Rev. Alicia R. Forde—March 2005
UUA Governance & Management, UUA Committees

MFC Liaison to Candidates Report

I want to preface my remarks by admitting that throughout my seminary career, I was deeply cynical about the credentialing process. What follows is not a conversion story or testimonial, it is however, my encounter with the Ministerial Fellowship Committee (MFC) from the other side—a humbling experience of a process that is alive with possibility.

The most consistent advice I received before meeting the committee was this: "be a minister to the MFC." From my experience, more than being a minister to/for the MFC is simply showing up and living one's Ministerial Identity by being authentic and human. While I don't feel capable of offering specific "advice"—the following may provide some insight.

  • In your moments of preparation, attend to your Internship plan for learning, to the ways in which your internship unfolded. What were your strengths and growing edges? How well able are you to reflect on the process and hold yourself, the church, institution (think systems) accountable for the joys and strife?
     
  • Attend to the competencies. Be clear about where your strengths lie and if possible, have a solid, and realistic plan to address the areas for growth as you see them. Hand in hand with this is being able to articulate your particular ministerial "style" or approach.
     
  • The packet you send to the MFC is, in theory, a comprehensive representation of who you are and your ministry. Though it is not all of you, it is what the committee is working with. All questions arise from that packet—as such, each interview experience is somewhat unique. It seems like it would be helpful then, to be intimately familiar with your packet, and with yourself! Though this would not have been helpful for me—many find that a mock MFC interview offers them the opportunity to self-reflect and interpret their experiences with others from a place of self-authority.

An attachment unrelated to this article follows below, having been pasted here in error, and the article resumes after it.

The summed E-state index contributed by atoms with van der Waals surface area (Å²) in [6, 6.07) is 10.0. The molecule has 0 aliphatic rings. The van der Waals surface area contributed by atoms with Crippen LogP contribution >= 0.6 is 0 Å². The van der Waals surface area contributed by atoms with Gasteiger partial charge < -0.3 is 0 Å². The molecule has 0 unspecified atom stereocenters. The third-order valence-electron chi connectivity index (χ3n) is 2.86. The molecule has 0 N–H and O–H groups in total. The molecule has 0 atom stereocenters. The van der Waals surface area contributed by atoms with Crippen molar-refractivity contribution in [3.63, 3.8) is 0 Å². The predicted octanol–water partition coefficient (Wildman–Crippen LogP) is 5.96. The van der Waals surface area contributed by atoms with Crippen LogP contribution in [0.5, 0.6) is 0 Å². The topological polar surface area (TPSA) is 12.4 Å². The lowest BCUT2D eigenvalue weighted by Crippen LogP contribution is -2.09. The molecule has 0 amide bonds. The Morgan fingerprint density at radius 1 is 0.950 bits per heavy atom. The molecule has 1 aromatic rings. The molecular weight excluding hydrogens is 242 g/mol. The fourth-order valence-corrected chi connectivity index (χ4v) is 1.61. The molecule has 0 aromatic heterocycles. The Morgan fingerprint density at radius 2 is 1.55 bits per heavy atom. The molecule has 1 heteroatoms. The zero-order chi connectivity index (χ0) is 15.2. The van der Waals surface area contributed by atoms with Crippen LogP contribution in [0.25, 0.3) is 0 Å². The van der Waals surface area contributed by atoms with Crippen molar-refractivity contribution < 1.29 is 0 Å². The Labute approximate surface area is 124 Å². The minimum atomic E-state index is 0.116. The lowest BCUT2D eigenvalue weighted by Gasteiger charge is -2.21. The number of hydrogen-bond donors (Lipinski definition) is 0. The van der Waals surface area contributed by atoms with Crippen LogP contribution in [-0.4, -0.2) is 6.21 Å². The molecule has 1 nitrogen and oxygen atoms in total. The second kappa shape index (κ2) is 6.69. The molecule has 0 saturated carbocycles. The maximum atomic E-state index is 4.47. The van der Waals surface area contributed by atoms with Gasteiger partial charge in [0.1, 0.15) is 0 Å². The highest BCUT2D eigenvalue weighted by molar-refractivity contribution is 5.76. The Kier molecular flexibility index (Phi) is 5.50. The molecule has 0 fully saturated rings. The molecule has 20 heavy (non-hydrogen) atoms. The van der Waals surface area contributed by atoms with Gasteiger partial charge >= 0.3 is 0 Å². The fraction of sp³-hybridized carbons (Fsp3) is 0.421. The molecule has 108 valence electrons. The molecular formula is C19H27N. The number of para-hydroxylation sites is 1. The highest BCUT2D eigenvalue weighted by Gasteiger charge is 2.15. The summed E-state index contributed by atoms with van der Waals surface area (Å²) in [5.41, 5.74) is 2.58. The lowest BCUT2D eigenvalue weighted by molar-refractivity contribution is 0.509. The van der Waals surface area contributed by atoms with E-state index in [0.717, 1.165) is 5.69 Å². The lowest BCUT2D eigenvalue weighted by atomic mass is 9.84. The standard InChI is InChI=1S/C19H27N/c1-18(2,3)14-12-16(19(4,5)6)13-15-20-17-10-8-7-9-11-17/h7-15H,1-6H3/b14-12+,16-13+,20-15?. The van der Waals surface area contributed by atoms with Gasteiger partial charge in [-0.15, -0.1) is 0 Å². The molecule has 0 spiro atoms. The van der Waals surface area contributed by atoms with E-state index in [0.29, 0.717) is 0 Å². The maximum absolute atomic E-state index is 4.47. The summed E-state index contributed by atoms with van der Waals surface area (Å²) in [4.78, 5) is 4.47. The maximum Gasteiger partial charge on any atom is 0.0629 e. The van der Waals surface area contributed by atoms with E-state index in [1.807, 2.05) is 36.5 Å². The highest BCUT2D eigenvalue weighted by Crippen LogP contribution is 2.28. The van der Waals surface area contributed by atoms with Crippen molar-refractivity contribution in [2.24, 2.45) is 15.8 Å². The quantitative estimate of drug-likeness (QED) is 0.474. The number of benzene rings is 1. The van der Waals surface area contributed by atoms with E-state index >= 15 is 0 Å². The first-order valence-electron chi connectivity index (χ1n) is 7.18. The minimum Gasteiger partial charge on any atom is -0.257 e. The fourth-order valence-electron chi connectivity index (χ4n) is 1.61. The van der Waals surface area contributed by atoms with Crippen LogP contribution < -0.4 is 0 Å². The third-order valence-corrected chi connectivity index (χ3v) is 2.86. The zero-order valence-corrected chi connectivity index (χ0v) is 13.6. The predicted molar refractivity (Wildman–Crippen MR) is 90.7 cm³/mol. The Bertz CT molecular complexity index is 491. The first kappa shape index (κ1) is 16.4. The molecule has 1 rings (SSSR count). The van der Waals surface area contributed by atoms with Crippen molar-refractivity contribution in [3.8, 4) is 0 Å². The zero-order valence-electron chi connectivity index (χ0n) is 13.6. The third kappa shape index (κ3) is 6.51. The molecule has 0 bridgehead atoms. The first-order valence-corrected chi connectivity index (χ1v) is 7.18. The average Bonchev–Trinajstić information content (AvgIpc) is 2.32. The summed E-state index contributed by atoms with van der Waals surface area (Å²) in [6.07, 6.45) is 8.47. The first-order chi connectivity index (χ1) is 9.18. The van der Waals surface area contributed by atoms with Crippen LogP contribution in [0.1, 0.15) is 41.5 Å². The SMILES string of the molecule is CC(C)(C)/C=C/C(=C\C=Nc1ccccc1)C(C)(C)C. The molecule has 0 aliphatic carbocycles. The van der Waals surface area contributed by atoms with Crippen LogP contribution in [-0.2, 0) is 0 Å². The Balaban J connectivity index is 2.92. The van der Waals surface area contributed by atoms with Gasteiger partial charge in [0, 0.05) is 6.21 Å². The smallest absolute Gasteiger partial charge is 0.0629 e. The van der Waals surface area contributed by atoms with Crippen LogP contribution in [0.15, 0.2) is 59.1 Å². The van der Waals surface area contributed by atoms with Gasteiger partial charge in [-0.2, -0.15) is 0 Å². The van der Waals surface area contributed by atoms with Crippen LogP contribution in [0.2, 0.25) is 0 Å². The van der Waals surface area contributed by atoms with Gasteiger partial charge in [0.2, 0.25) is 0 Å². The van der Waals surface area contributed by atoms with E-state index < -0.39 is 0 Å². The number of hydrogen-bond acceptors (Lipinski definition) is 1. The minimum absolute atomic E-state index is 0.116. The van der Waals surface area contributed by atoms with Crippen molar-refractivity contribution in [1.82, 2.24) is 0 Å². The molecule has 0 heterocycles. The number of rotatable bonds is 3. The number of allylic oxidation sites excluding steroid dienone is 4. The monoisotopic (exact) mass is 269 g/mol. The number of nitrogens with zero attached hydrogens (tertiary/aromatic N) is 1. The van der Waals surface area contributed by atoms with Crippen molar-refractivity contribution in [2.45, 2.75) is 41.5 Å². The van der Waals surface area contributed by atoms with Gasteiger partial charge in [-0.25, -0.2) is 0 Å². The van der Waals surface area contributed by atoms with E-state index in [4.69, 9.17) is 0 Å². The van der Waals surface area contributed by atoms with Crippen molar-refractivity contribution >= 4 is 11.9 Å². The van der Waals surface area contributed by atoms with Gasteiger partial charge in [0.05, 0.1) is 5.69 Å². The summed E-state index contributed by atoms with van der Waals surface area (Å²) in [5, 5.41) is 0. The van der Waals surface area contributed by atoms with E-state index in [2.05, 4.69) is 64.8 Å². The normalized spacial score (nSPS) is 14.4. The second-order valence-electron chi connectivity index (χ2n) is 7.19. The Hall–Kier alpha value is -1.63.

• Most helpful for me, with regard to seeing the MFC and to participating on the committee: grounding myself. Establishing an on-going spiritual practice that offered me something solid to rest in on both occasions.
     
  • And as much as humanly possible, put aside the outcome.

I experienced the members of the committee as warm, thoughtful, and dedicated. They are a jovial, respectful and caring group—with the desire to welcome new colleagues. I found them to be conscientious with regard to keeping the whole picture in mind...that is, the individual as well as the larger UU community. I would describe this committee as deeply human, alive to their limitations and blind spots—organic and dynamic in the sense that they continue to seek feedback, input, and ways to deepen their effectiveness and better serve candidates.

The UUA is in the midst of becoming more aware and pro-active with regard to Anti-Racism, Anti-Oppression, and Multiculturalism...it is an area for growth, and as such a place where candidates can probably help them grow! Constructive feedback is truly appreciated on the overall process.

Blessings to you on your journey.

Alicia R. Forde